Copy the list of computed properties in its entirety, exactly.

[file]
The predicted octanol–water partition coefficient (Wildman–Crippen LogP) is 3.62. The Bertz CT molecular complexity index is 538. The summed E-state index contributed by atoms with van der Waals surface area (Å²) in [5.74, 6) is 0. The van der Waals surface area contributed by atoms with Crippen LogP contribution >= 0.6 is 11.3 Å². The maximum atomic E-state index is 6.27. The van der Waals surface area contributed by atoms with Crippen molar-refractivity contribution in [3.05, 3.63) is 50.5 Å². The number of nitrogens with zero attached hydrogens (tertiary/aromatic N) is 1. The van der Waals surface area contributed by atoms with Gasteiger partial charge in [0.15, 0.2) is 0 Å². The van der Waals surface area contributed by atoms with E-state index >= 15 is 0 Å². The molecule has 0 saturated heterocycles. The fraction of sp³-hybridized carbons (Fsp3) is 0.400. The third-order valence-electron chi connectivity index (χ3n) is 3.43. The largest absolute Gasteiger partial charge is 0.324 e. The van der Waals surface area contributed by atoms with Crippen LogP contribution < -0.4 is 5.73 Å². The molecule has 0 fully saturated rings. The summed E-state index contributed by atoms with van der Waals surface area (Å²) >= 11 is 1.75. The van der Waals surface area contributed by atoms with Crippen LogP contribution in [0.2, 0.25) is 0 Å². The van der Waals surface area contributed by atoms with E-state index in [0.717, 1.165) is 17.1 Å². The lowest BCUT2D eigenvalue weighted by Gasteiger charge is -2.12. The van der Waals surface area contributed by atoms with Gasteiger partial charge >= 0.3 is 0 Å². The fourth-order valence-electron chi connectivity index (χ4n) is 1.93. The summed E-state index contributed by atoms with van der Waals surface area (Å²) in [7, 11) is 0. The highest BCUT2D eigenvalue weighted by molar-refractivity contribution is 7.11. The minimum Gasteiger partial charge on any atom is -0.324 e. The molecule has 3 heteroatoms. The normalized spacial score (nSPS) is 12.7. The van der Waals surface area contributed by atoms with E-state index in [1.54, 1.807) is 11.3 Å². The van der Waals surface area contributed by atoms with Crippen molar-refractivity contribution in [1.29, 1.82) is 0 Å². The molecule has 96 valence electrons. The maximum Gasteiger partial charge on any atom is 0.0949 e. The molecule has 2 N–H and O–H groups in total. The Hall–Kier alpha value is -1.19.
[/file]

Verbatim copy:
The predicted octanol–water partition coefficient (Wildman–Crippen LogP) is 3.62. The Bertz CT molecular complexity index is 538. The summed E-state index contributed by atoms with van der Waals surface area (Å²) in [5.74, 6) is 0. The van der Waals surface area contributed by atoms with Crippen LogP contribution >= 0.6 is 11.3 Å². The maximum atomic E-state index is 6.27. The van der Waals surface area contributed by atoms with Crippen molar-refractivity contribution in [3.05, 3.63) is 50.5 Å². The number of nitrogens with zero attached hydrogens (tertiary/aromatic N) is 1. The van der Waals surface area contributed by atoms with Gasteiger partial charge in [0.15, 0.2) is 0 Å². The van der Waals surface area contributed by atoms with E-state index >= 15 is 0 Å². The molecule has 0 saturated heterocycles. The fraction of sp³-hybridized carbons (Fsp3) is 0.400. The third-order valence-electron chi connectivity index (χ3n) is 3.43. The largest absolute Gasteiger partial charge is 0.324 e. The van der Waals surface area contributed by atoms with Crippen LogP contribution < -0.4 is 5.73 Å². The molecule has 0 fully saturated rings. The summed E-state index contributed by atoms with van der Waals surface area (Å²) >= 11 is 1.75. The van der Waals surface area contributed by atoms with Crippen LogP contribution in [0.2, 0.25) is 0 Å². The van der Waals surface area contributed by atoms with E-state index in [0.717, 1.165) is 17.1 Å². The lowest BCUT2D eigenvalue weighted by Gasteiger charge is -2.12. The van der Waals surface area contributed by atoms with Gasteiger partial charge >= 0.3 is 0 Å². The fourth-order valence-electron chi connectivity index (χ4n) is 1.93. The summed E-state index contributed by atoms with van der Waals surface area (Å²) in [7, 11) is 0. The highest BCUT2D eigenvalue weighted by molar-refractivity contribution is 7.11. The minimum Gasteiger partial charge on any atom is -0.324 e. The molecule has 3 heteroatoms. The normalized spacial score (nSPS) is 12.7. The van der Waals surface area contributed by atoms with E-state index in [1.54, 1.807) is 11.3 Å². The van der Waals surface area contributed by atoms with Crippen molar-refractivity contribution in [1.29, 1.82) is 0 Å². The molecule has 96 valence electrons. The maximum Gasteiger partial charge on any atom is 0.0949 e. The molecule has 2 N–H and O–H groups in total. The Hall–Kier alpha value is -1.19.